The beachside Sydney suburb of Manly is home to many an Aussie boat-owner. Indeed locals (including the abundance of Kiwi settlers) will tell you that the most enjoyable way to get to Manly from the city is by boat. Manly is also the heartland of Tony Abbott, the conservative Opposition Leader who is also desperate to become Prime Minister.
In the 2010 elections Mr Abbott almost made it to the top job with the slogan of "Stop The Boats". Until some days ago, this mantra should have been Mr Abbott's ticket to the PM's house. Mr Abbott has effectively capitalised, indeed monopolised, on the love-hate relationship many Aussie voters have with boats.
In Mr Abbott's electorate, just about every punter owns a boat. Elsewhere, owning one is just about every bogan's dream. But boats are also a nightmare because they're often the vessels that bring dark-skinned unwashed illegal immigrants to our shores. The 5600 boat people that flooded the country in 2010 represented a huge threat to our migration system and our security compared to, say, the 53,900 harmless overstayers largely from Europe and North America.
So who is to blame for this influx of boat people? Is it the bullets and nooses and torture chambers of the God-awful governments, militias, mullahs, juntas and civil wars these people are fleeing? Is it crazy theocrats like the Taliban our brave troops are fighting in Afghanistan and our American allies are cosying up with in peace talks in Qatar?
Since 2001, Australian politicians have had a simple answer. The blame for the influx of asylum seekers lay with the asylum seekers and the people who smuggle them here. Boat people are "queue jumpers". People smugglers, often former asylum seekers themselves, are a bunch of crooks.
Mr Abbott's solution - send in the navy to turn any boats around so they can go back to where they came from. Almost always that means Indonesia. Too bad for Mr Abbott that many Indonesian leaders find this approach inhumane and impractical. And Indonesia knows our Opposition will take their opposition seriously.
Now Mr Abbott faces a new Prime Minister who is just as ruthless. A few days ago, Kevin Rudd signed a deal with Peter O'Neill, leader of Australia's impoverished northern neighbour and former colony Papua New Guinea. Mr O'Neill has agreed to house unlimited numbers of boat people on the remote northern island of Manus or in other facilities.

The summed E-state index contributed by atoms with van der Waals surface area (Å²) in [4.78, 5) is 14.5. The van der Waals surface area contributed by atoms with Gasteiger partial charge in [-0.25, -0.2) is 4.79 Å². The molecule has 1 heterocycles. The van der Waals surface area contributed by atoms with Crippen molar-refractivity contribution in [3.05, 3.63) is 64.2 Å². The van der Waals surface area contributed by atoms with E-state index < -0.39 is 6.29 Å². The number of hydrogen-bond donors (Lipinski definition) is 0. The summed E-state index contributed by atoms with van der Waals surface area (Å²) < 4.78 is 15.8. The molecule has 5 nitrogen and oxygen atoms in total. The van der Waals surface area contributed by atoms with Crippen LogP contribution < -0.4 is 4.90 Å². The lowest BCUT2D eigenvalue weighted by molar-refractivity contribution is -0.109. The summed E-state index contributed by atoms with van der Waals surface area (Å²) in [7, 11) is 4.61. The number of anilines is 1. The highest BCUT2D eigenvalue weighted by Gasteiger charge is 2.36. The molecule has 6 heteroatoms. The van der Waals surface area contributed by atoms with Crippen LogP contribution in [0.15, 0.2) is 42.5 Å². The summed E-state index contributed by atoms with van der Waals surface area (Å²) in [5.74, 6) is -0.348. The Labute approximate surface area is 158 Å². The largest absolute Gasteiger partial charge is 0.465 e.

Mr Rudd has instructed the Immigration Department to place advertisements in local newspapers declaring "If you come here by boat without a visa YOU WON'T BE SETTLED IN AUSTRALIA". A version of this message in video form is also in Arabic, Dari, Farsi, Pashto, Sinhalese, Tamil and Vietnamese.
Mr Rudd has effectively closed the door to asylum seekers arriving by boat and has thrown away the key in the direction of Port Moresby. A recent issue of the Economist rates Port Moresby as the 139th most liveable city in the world, below Karachi and Harare. Manus Island would unlikely make any list of liveability. It's true that PNG has at least acceded to the 1951 UN Refugee Convention, but they have sought exemptions on providing basic services to refugees such as employment, education and housing.
But that's not all. Catherine Wilson writes in Crikey: "Female asylum seekers will find themselves in a society grappling with very high levels of gender and sexual violence, with inadequate law enforcement. Last year the World Bank reported that violence victimisation rates in PNG were among the highest in the world and violent crimes were on the increase".
Bleeding heart do-gooders like myself are frothing at the mouth and penning editorials on how Mr Rudd's new policy is tougher and less humane than anything Mr Abbott ever came up with. And that's exactly the message Mr Rudd wants to get out there. On asylum seeker and border protection, Kevin Rudd sounds more like Tony Abbott than Tony Abbott. At least that's how it will look until Mr Rudd wins the election and then reviews the policy in 12 months time.
Retired Brigadier Gary Hogan, a former Australian Defence Attache to Papua New Guinea and Indonesia, recently wrote for the Lowy Institute: "A cargo cult mentality is alive and well in PNG and this afforded the necessary levers for the Australian Prime Minister to pull so deftly in his game-changing policy statement, which will almost certainly stem boat arrivals in the near term, until people smugglers and Australian activists are able to find paths around the absolutist decree that even legitimate asylum-seekers will now not find sanctuary in Australia".
Australia, a huge and sparsely populated island continent whose European incarnation was established by criminals arriving in boats, has turned its back on desperate boat people who have in the past made terrific citizens. Still, our loss could be Kevin Rudd's gain. Which I guess is really all that matters.
Irfan Yusuf is an Australian lawyer and author.